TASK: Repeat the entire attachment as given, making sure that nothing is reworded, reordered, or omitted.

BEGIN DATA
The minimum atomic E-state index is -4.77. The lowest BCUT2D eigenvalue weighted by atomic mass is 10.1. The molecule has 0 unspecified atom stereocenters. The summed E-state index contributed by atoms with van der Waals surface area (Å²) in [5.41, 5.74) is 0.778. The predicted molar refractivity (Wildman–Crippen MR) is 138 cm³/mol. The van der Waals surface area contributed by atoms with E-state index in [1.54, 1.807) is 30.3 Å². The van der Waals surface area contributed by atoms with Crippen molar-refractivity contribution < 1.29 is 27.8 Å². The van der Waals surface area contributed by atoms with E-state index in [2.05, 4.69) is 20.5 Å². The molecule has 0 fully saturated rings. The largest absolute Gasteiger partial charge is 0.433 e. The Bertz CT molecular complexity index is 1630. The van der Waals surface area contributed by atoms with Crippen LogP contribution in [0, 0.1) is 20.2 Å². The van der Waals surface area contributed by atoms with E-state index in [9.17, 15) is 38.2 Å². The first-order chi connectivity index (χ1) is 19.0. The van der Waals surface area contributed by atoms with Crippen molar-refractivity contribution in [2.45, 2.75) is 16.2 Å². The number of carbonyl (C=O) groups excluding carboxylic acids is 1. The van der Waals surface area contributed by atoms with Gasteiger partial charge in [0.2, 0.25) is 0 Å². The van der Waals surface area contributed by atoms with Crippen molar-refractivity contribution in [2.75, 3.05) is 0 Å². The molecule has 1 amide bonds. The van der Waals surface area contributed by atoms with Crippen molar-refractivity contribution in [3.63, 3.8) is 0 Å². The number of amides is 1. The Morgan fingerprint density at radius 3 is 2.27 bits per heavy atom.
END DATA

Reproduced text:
The minimum atomic E-state index is -4.77. The lowest BCUT2D eigenvalue weighted by atomic mass is 10.1. The molecule has 0 unspecified atom stereocenters. The summed E-state index contributed by atoms with van der Waals surface area (Å²) in [5.41, 5.74) is 0.778. The predicted molar refractivity (Wildman–Crippen MR) is 138 cm³/mol. The van der Waals surface area contributed by atoms with E-state index in [1.54, 1.807) is 30.3 Å². The van der Waals surface area contributed by atoms with Crippen molar-refractivity contribution < 1.29 is 27.8 Å². The van der Waals surface area contributed by atoms with E-state index in [2.05, 4.69) is 20.5 Å². The molecule has 0 fully saturated rings. The largest absolute Gasteiger partial charge is 0.433 e. The Bertz CT molecular complexity index is 1630. The van der Waals surface area contributed by atoms with Crippen LogP contribution in [0, 0.1) is 20.2 Å². The van der Waals surface area contributed by atoms with E-state index in [9.17, 15) is 38.2 Å². The first-order chi connectivity index (χ1) is 19.0. The van der Waals surface area contributed by atoms with Crippen molar-refractivity contribution in [2.45, 2.75) is 16.2 Å². The number of carbonyl (C=O) groups excluding carboxylic acids is 1. The van der Waals surface area contributed by atoms with Gasteiger partial charge in [0.2, 0.25) is 0 Å². The van der Waals surface area contributed by atoms with Crippen molar-refractivity contribution in [2.75, 3.05) is 0 Å². The molecule has 1 amide bonds. The van der Waals surface area contributed by atoms with Crippen molar-refractivity contribution in [3.63, 3.8) is 0 Å². The number of amides is 1. The Morgan fingerprint density at radius 3 is 2.27 bits per heavy atom.